Grenfell Tower fire engineer claims alleged conversation approving cladding ‘did not take place’

Support us and go ad-free

An apparent telephone conversation during which a senior fire consultant allegedly approved the flammable materials used on Grenfell Tower “didn’t take place”, the inquiry into the disaster has heard.

Terry Ashton was said to have provided “fairly emphatic confirmation” in September 2014 that it was acceptable to encase the block in aluminium composite material (ACM) and combustible Celotex insulation, according to the oral evidence of architect Neil Crawford of project architects Studio E.

But Ashton, of fire engineering firm Exova, said the call “didn’t take place as far as I was concerned” and said he only learned which materials had been used after the fire had torn through the building in June 2017 and killed 72 people.

He told the inquiry: “I don’t recall any conversation with Neil Crawford.

“Given that it is an important subject I would have expected him to confirm by email that I agreed that these materials were acceptable.

“To rely on an alleged telephone conversation is not very reliable.”

Read on...

Support us and go ad-free
Senior fire consultant Terry Ashton giving evidence (Grenfell Tower Inquiry/PA)
Senior fire consultant Terry Ashton giving evidence (Grenfell Tower Inquiry/PA)

In his oral evidence to the inquiry, Crawford had said of the Celotex insulation: “From the conversations I had with Exova they were emphatic, fairly emphatic about the fact that it was appropriate to use.”

He added that during the same conversation around 18 September 2014 he believed he confirmed with Ashton that ACM was to be used on the project.

But Ashton said he “never” discussed this, adding: “I didn’t know ACM was being used until I read about the fire in the press.”

He said: “We’re talking about one telephone conversation here which didn’t take place as far as I was concerned.

“It seems to be exchanging a lot of information in one telephone conversation.”

Asked by inquiry lawyer Kate Grange QC what he would have said if the materials were proposed to him at the time, he said: “I would have said on the face of it it doesn’t comply but I will make some inquiries as to the fire properties of what is proposed.”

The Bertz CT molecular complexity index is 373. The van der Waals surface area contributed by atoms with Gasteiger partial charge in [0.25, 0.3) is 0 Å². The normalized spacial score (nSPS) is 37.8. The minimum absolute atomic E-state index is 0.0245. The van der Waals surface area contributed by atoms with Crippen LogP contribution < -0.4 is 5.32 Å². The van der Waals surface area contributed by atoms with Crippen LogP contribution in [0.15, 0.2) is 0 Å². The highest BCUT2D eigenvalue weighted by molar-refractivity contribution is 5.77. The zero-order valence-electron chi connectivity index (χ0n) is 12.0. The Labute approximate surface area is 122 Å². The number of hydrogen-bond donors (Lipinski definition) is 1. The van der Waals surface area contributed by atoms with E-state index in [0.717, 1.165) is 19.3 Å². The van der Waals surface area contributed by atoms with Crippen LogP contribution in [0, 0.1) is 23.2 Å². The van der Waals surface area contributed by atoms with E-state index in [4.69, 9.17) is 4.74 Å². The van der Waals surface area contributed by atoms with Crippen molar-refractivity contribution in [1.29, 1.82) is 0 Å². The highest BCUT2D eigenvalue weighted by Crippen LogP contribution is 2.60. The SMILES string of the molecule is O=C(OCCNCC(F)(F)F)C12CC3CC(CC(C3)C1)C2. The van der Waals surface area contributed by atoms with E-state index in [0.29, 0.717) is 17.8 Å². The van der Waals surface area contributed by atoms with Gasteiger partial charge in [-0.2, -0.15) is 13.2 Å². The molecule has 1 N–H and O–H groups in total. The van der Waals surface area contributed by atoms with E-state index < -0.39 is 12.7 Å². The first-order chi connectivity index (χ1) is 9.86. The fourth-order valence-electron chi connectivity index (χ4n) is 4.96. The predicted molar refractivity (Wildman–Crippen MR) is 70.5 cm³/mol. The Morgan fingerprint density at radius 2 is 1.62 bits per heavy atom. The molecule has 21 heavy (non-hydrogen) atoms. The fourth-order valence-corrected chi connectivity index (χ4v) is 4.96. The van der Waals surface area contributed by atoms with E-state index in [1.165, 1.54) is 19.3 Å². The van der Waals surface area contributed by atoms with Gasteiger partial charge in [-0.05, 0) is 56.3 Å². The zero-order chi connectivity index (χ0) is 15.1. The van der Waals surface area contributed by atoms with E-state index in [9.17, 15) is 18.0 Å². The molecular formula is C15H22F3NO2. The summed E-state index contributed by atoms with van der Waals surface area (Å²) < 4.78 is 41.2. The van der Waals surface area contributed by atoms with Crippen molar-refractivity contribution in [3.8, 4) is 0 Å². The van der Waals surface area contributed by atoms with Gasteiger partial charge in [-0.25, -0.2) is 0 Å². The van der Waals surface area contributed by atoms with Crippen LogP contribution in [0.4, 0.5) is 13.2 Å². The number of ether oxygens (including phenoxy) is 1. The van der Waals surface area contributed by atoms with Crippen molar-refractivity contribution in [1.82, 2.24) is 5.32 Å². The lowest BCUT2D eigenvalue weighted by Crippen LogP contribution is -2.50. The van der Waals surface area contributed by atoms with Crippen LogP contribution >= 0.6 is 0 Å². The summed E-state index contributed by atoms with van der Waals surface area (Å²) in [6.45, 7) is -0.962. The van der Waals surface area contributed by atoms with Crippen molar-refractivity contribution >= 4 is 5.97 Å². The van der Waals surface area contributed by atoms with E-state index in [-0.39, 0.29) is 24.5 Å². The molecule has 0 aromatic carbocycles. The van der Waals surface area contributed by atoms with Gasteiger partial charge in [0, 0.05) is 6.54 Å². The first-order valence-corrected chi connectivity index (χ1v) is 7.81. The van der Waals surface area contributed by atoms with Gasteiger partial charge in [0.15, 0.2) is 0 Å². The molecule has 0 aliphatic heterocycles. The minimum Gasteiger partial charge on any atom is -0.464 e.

Ashton, who has no formal training as a fire engineer, was the chief fire consultant on the Grenfell Tower refurbishment from September 2012 but after March 2014 he said he was only providing “ad hoc” advice as the new contractor Rydon had not retained his firm after taking over the project.

He has said he provided some guidance on an “as-and-when basis” to architects and designers but did not feel obliged to give documents “much attention” and admitted failing to open several key attachments in emails.

The inquiry earlier heard he offered some fire advice despite not knowing what kind of insulation was planned for the project.

The Grenfell Tower in west London (Steve Parsons/PA)
The Grenfell Tower in west London (Steve Parsons/PA)

An email containing documents of the combustible CelotexRs5000 material had been sent to him the same day but he had failed to open the attachment.

He denied Grange’s suggestion it was “patently clear that you needed to open that attachment and then respond”.

Ashton added it was “not my job at that stage of the project” to advise Studio E about the risks of combustible insulation, adding: “I think designers should have been aware themselves.”

He said: “If this issue had come up at a time when I was a fully paid-up member of the design team then all of these things would be discussed in much more detail.

“I’m being asked to comment on things when we have effectively left the design team and only in little bites of information, not on the full picture.

“I wasn’t asking for full construction details for me to spend hours and hours of work for which I wasn’t entitled to be paid.”

Support us and go ad-free

We know everyone is suffering under the Tories - but the Canary is a vital weapon in our fight back, and we need your support

The Canary Workers’ Co-op knows life is hard. The Tories are waging a class war against us we’re all having to fight. But like trade unions and community organising, truly independent working-class media is a vital weapon in our armoury.

The Canary doesn’t have the budget of the corporate media. In fact, our income is over 1,000 times less than the Guardian’s. What we do have is a radical agenda that disrupts power and amplifies marginalised communities. But we can only do this with our readers’ support.

So please, help us continue to spread messages of resistance and hope. Even the smallest donation would mean the world to us.

Support us
  • Show Comments
    1. As the Fire Chief says he wasn’t paid to look into it. He isn’t a fire engineer as well.
      The manufactures specifications for the cladding I read about in the Canary years ago stated it was not to be used on anything higher than a one story building basically, and that the firemen were denied any opportunity to have any real say at all by the newly changed rules of the Council.
      Save money was the plan by reducing Red Tape.
      Why aren’t we hearing about this dialogue?
      Still trying to blame the firemen, and save face is what this inquiry is all about.
      So cowardly by the court.
      How long has this taken??? Since 2016 when the fire happened?
      Justice delayed is justice denied.
      Who pays these people to conduct such a elaborate scam.

    2. There will be no difference if police had killed these people……… will be made pay.
      The Tories here are responsible just as they are for the 75,000+ CV19 deaths but KIller Johnson (& May) & his court jesters will get away scot free………………

    Leave a Reply

    Join the conversation

    Please read our comment moderation policy here.